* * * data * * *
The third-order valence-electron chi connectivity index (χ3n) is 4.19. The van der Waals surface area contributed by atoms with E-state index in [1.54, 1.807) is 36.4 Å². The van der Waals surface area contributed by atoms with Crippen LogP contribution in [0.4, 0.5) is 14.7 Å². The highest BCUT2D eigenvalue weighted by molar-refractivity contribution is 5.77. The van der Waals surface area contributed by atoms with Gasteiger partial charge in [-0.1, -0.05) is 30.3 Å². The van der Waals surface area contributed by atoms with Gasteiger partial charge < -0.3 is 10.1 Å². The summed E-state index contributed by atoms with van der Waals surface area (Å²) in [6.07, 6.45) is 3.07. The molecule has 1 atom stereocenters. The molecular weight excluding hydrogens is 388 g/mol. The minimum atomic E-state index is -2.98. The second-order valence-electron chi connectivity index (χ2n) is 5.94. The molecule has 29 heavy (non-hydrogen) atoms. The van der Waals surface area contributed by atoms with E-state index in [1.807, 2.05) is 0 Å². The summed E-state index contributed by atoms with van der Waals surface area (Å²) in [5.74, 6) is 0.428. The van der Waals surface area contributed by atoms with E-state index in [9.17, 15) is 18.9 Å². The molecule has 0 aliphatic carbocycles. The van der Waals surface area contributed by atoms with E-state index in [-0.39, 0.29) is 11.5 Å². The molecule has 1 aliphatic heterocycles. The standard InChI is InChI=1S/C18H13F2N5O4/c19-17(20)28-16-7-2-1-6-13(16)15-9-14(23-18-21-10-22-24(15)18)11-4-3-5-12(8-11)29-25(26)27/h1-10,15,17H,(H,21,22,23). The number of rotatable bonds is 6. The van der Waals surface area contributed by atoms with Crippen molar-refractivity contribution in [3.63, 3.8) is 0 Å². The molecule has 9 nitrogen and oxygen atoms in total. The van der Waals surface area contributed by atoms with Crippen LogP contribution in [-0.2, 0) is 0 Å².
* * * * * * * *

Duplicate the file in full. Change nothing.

The third-order valence-electron chi connectivity index (χ3n) is 4.19. The van der Waals surface area contributed by atoms with E-state index in [1.54, 1.807) is 36.4 Å². The van der Waals surface area contributed by atoms with Crippen LogP contribution in [0.4, 0.5) is 14.7 Å². The highest BCUT2D eigenvalue weighted by molar-refractivity contribution is 5.77. The van der Waals surface area contributed by atoms with Gasteiger partial charge in [-0.1, -0.05) is 30.3 Å². The van der Waals surface area contributed by atoms with Gasteiger partial charge < -0.3 is 10.1 Å². The summed E-state index contributed by atoms with van der Waals surface area (Å²) in [6.07, 6.45) is 3.07. The molecule has 1 atom stereocenters. The molecular weight excluding hydrogens is 388 g/mol. The minimum atomic E-state index is -2.98. The second-order valence-electron chi connectivity index (χ2n) is 5.94. The molecule has 29 heavy (non-hydrogen) atoms. The van der Waals surface area contributed by atoms with E-state index in [1.807, 2.05) is 0 Å². The summed E-state index contributed by atoms with van der Waals surface area (Å²) in [5.74, 6) is 0.428. The van der Waals surface area contributed by atoms with E-state index in [9.17, 15) is 18.9 Å². The molecule has 0 aliphatic carbocycles. The van der Waals surface area contributed by atoms with E-state index in [-0.39, 0.29) is 11.5 Å². The molecule has 1 aliphatic heterocycles. The standard InChI is InChI=1S/C18H13F2N5O4/c19-17(20)28-16-7-2-1-6-13(16)15-9-14(23-18-21-10-22-24(15)18)11-4-3-5-12(8-11)29-25(26)27/h1-10,15,17H,(H,21,22,23). The number of rotatable bonds is 6. The van der Waals surface area contributed by atoms with Crippen molar-refractivity contribution in [3.63, 3.8) is 0 Å². The molecule has 9 nitrogen and oxygen atoms in total. The van der Waals surface area contributed by atoms with Crippen LogP contribution in [-0.2, 0) is 0 Å².